Two top American defense officials on Wednesday faulted Iraqi leaders — both in the government in Baghdad and in the military in the field — for spiraling sectarian violence there.
Defense Secretary Chuck Hagel told a Senate hearing that the United States, which left Iraq in 2011 after an eight-year occupation, had done “everything we could to help them.”
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“But it’s up to the Iraqis,” he said. “They wanted to manage and govern their own country. So I don’t think we should assign blame to the United States for this.”
"It wasn't us that lost anything," he added. "We can't dictate to them."
In Iraq, Sunni militants have swept across the north and vowed to march to Baghdad. On Wednesday they laid siege to an oil refinery that plays a big role in the domestic energy supply. The Shiite-led government says it is striking back.
Both Hagel and Gen. Martin Dempsey, chairman of the Joint Chiefs of Staff, said they were surprised that entire divisions of Iraqi troops threw down their weapons and deserted when confronted by ISIS.
Dempsey said that all or parts of four Army divisions and one national police organization quit in part because they lost faith in the government and because ISIS co-opted some military leaders.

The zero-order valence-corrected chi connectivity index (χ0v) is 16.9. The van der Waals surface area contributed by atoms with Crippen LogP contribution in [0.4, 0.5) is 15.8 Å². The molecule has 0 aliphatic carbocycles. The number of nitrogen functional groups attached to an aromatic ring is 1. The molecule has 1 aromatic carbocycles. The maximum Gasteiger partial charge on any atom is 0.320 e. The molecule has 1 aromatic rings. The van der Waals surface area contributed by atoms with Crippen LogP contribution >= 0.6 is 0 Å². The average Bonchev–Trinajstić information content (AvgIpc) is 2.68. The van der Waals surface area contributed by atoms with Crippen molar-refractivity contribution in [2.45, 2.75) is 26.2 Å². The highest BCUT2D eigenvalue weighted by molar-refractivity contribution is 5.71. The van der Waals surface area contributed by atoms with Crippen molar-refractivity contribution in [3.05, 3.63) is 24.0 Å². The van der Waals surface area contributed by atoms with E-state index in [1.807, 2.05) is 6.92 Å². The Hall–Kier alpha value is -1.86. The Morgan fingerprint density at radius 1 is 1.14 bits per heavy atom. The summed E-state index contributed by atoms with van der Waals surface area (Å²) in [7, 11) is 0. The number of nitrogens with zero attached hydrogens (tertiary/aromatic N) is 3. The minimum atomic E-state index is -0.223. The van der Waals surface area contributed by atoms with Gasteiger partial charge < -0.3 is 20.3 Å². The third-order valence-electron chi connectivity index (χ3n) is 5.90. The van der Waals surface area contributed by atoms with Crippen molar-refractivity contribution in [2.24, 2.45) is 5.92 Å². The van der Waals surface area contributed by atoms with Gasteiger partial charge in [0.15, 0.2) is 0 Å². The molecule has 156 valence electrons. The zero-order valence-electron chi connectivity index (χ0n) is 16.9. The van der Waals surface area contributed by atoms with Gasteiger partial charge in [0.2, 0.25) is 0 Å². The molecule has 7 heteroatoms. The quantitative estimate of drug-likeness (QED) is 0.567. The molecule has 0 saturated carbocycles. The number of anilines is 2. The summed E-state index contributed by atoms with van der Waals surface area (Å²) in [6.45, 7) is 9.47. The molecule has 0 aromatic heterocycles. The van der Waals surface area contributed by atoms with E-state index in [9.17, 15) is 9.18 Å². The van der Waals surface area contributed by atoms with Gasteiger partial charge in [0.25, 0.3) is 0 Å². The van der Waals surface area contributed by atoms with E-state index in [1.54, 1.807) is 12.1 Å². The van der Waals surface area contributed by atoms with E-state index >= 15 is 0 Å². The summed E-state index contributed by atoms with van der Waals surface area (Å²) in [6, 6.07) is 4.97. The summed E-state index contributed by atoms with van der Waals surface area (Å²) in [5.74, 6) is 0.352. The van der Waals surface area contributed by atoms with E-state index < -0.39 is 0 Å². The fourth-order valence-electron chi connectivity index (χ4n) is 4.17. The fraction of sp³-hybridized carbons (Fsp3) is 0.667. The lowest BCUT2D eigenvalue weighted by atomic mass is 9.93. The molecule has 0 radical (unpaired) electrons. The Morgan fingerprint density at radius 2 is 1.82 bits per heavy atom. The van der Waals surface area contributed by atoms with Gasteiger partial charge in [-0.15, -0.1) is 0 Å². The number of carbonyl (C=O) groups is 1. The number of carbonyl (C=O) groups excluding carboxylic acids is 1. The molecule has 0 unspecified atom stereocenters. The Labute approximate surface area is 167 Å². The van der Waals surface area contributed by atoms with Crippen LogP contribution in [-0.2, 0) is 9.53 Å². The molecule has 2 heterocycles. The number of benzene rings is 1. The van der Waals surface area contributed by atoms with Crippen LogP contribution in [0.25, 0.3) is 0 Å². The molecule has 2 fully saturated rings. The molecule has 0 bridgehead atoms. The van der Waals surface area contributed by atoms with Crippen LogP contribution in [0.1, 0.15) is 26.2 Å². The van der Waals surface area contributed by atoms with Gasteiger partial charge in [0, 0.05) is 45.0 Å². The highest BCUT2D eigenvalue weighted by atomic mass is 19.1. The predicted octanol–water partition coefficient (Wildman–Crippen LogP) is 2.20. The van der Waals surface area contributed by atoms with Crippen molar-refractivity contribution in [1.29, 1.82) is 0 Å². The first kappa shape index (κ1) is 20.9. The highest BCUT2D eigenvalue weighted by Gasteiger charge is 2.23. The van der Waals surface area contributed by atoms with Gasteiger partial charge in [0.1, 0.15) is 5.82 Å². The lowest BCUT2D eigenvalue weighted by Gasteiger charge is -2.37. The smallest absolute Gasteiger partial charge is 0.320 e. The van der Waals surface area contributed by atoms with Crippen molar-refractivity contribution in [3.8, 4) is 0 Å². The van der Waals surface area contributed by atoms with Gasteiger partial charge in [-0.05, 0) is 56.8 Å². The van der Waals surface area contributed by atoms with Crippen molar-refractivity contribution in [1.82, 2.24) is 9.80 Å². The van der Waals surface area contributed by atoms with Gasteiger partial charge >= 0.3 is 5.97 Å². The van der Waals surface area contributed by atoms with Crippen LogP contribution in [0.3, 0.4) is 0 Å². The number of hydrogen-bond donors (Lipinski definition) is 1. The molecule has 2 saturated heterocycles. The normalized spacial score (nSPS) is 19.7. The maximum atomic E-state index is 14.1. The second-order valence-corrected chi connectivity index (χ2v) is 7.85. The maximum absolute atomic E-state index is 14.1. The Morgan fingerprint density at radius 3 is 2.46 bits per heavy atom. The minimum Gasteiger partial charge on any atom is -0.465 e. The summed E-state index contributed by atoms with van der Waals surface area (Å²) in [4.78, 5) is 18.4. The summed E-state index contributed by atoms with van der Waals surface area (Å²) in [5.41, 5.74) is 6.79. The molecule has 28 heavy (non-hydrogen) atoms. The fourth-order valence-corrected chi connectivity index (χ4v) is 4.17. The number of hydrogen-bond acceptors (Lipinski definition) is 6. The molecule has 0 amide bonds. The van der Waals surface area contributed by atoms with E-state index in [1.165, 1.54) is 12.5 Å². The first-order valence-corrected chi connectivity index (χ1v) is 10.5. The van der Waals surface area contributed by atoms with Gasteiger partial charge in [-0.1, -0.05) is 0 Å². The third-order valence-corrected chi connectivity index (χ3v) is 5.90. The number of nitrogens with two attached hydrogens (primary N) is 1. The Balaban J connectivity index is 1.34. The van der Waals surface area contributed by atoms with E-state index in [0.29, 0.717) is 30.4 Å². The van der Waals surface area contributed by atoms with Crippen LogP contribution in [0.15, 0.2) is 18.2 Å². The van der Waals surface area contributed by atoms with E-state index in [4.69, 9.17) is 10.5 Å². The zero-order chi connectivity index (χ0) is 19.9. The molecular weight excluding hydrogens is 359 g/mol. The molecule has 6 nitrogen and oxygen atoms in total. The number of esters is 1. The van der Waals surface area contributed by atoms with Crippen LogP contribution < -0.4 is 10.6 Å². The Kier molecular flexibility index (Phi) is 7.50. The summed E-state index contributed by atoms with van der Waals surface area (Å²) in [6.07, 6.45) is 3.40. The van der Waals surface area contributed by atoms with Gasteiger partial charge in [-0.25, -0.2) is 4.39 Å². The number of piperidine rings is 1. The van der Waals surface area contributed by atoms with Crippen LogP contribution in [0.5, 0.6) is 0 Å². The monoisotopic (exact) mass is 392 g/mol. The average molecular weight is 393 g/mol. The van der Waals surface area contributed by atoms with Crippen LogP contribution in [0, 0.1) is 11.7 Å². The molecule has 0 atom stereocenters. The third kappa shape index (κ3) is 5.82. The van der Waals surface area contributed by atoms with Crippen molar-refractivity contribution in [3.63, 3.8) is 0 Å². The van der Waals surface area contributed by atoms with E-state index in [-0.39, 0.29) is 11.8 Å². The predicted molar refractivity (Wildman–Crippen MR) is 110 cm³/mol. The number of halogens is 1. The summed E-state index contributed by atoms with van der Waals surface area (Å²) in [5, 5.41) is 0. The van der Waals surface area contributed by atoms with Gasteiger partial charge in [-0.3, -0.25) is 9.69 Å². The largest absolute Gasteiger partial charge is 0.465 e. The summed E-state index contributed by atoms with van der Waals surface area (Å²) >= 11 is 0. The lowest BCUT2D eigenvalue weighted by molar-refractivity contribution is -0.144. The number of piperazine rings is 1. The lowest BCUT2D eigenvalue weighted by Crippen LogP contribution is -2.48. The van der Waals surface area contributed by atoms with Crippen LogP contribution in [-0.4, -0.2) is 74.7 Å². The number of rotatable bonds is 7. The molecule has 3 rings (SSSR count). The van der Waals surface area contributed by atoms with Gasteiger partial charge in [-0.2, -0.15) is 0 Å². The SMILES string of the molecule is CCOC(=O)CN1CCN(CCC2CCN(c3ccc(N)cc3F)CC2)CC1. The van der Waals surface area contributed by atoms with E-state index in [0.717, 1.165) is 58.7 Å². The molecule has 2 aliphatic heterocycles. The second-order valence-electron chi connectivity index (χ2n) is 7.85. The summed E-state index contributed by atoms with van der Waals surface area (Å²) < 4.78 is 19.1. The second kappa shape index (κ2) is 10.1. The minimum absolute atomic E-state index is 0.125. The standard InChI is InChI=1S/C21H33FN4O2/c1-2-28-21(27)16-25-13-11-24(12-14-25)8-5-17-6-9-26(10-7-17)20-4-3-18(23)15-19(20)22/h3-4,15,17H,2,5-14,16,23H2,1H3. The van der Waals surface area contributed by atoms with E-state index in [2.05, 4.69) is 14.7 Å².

"Soldiers are not going to stick around" to see what happens when their leaders have been turned, Dempsey said.
Dempsey said he feels “bitter disappointment” that Iraqi leaders have “failed to unite for the good of their people.”
He said images of Al Qaeda-inspired extremists raising flags over Iraqi cities “triggers in me the same thing that runs through the minds of any veteran who served there, which is bitter disappointment that Iraq’s leaders failed to unite for the good of their people.”
Iraqis have asked for help with air power, and Dempsey said Wednesday he knew they also need intelligence, surveillance, and reconnaissance (ISR) assistance, principal elements of defense.
"We have maneuvered a great deal of both manned and unmanned ISR to... gain clarity on what is occurring," he said.
The chairman credited American troops in Iraq, who left in 2011, for doing “exactly what we asked them to do.”
“I share alarm about the future of Iraq, and we are developing a full range of options to help stabilize the region,” he said.
— Erin McClam and Courtney Kube
The Associated Press contributed to this report.
First published June 18 2014, 8:43 AM